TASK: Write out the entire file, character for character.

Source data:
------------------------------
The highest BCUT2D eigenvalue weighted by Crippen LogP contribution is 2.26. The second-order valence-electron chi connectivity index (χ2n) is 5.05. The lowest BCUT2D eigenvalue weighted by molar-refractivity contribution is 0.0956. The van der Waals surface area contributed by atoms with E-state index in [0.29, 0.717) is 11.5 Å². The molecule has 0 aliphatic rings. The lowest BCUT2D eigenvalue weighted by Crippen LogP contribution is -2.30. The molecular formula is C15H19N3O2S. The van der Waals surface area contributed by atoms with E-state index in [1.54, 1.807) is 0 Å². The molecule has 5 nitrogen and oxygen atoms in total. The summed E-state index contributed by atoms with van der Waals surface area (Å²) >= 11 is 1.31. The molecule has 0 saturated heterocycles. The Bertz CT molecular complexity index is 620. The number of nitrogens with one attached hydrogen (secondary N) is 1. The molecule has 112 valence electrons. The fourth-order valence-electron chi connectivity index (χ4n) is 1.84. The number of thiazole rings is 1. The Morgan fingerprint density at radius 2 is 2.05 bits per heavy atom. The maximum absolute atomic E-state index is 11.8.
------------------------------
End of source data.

The highest BCUT2D eigenvalue weighted by Crippen LogP contribution is 2.26. The second-order valence-electron chi connectivity index (χ2n) is 5.05. The lowest BCUT2D eigenvalue weighted by molar-refractivity contribution is 0.0956. The van der Waals surface area contributed by atoms with E-state index in [0.29, 0.717) is 11.5 Å². The molecule has 0 aliphatic rings. The lowest BCUT2D eigenvalue weighted by Crippen LogP contribution is -2.30. The molecular formula is C15H19N3O2S. The van der Waals surface area contributed by atoms with E-state index in [1.54, 1.807) is 0 Å². The molecule has 5 nitrogen and oxygen atoms in total. The summed E-state index contributed by atoms with van der Waals surface area (Å²) >= 11 is 1.31. The molecule has 0 saturated heterocycles. The Bertz CT molecular complexity index is 620. The number of nitrogens with one attached hydrogen (secondary N) is 1. The molecule has 112 valence electrons. The fourth-order valence-electron chi connectivity index (χ4n) is 1.84. The number of thiazole rings is 1. The Morgan fingerprint density at radius 2 is 2.05 bits per heavy atom. The maximum absolute atomic E-state index is 11.8.